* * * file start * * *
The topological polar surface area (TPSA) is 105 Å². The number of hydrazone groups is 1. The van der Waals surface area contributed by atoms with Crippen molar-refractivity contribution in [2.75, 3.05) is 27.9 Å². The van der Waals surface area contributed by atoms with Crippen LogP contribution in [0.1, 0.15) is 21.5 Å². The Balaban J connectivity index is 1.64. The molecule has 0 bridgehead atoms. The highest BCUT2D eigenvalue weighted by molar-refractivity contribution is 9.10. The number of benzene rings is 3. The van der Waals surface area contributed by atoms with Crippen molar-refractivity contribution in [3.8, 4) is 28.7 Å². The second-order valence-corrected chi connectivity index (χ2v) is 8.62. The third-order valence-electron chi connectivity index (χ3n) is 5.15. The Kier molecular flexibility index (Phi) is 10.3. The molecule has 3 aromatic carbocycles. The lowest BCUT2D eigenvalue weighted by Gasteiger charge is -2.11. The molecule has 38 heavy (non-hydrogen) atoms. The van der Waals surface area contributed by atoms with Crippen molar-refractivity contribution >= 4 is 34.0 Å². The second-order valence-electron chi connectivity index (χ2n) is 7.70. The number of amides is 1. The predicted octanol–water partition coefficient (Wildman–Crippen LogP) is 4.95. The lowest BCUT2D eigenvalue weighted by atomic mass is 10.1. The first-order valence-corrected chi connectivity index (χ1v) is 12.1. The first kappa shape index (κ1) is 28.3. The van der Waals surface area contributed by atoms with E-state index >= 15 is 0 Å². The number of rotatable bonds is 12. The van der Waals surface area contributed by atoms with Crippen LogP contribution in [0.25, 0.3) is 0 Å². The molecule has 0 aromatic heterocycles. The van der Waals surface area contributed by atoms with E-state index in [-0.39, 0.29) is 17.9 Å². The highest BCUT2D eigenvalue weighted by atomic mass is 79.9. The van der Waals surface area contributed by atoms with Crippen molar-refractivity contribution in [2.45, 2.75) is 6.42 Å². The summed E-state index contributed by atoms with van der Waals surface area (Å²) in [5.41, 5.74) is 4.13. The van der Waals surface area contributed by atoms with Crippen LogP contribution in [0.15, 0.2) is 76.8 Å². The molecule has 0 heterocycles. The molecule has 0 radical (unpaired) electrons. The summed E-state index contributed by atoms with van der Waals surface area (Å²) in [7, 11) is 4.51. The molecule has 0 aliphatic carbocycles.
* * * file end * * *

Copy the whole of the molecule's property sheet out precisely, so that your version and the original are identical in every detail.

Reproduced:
The topological polar surface area (TPSA) is 105 Å². The number of hydrazone groups is 1. The van der Waals surface area contributed by atoms with Crippen molar-refractivity contribution in [2.75, 3.05) is 27.9 Å². The van der Waals surface area contributed by atoms with Crippen LogP contribution in [0.1, 0.15) is 21.5 Å². The Balaban J connectivity index is 1.64. The molecule has 0 bridgehead atoms. The highest BCUT2D eigenvalue weighted by molar-refractivity contribution is 9.10. The number of benzene rings is 3. The van der Waals surface area contributed by atoms with Crippen molar-refractivity contribution in [3.8, 4) is 28.7 Å². The second-order valence-corrected chi connectivity index (χ2v) is 8.62. The third-order valence-electron chi connectivity index (χ3n) is 5.15. The Kier molecular flexibility index (Phi) is 10.3. The molecule has 3 aromatic carbocycles. The lowest BCUT2D eigenvalue weighted by Gasteiger charge is -2.11. The molecule has 38 heavy (non-hydrogen) atoms. The van der Waals surface area contributed by atoms with Crippen molar-refractivity contribution >= 4 is 34.0 Å². The second-order valence-electron chi connectivity index (χ2n) is 7.70. The number of amides is 1. The predicted octanol–water partition coefficient (Wildman–Crippen LogP) is 4.95. The lowest BCUT2D eigenvalue weighted by atomic mass is 10.1. The first-order valence-corrected chi connectivity index (χ1v) is 12.1. The first kappa shape index (κ1) is 28.3. The van der Waals surface area contributed by atoms with E-state index >= 15 is 0 Å². The number of rotatable bonds is 12. The van der Waals surface area contributed by atoms with Crippen LogP contribution in [0.25, 0.3) is 0 Å². The molecule has 0 aromatic heterocycles. The van der Waals surface area contributed by atoms with E-state index in [-0.39, 0.29) is 17.9 Å². The highest BCUT2D eigenvalue weighted by atomic mass is 79.9. The van der Waals surface area contributed by atoms with Crippen molar-refractivity contribution in [2.45, 2.75) is 6.42 Å². The summed E-state index contributed by atoms with van der Waals surface area (Å²) in [5.41, 5.74) is 4.13. The van der Waals surface area contributed by atoms with Crippen LogP contribution in [0.15, 0.2) is 76.8 Å². The molecule has 0 heterocycles. The molecule has 0 radical (unpaired) electrons. The summed E-state index contributed by atoms with van der Waals surface area (Å²) in [7, 11) is 4.51. The molecule has 0 aliphatic carbocycles.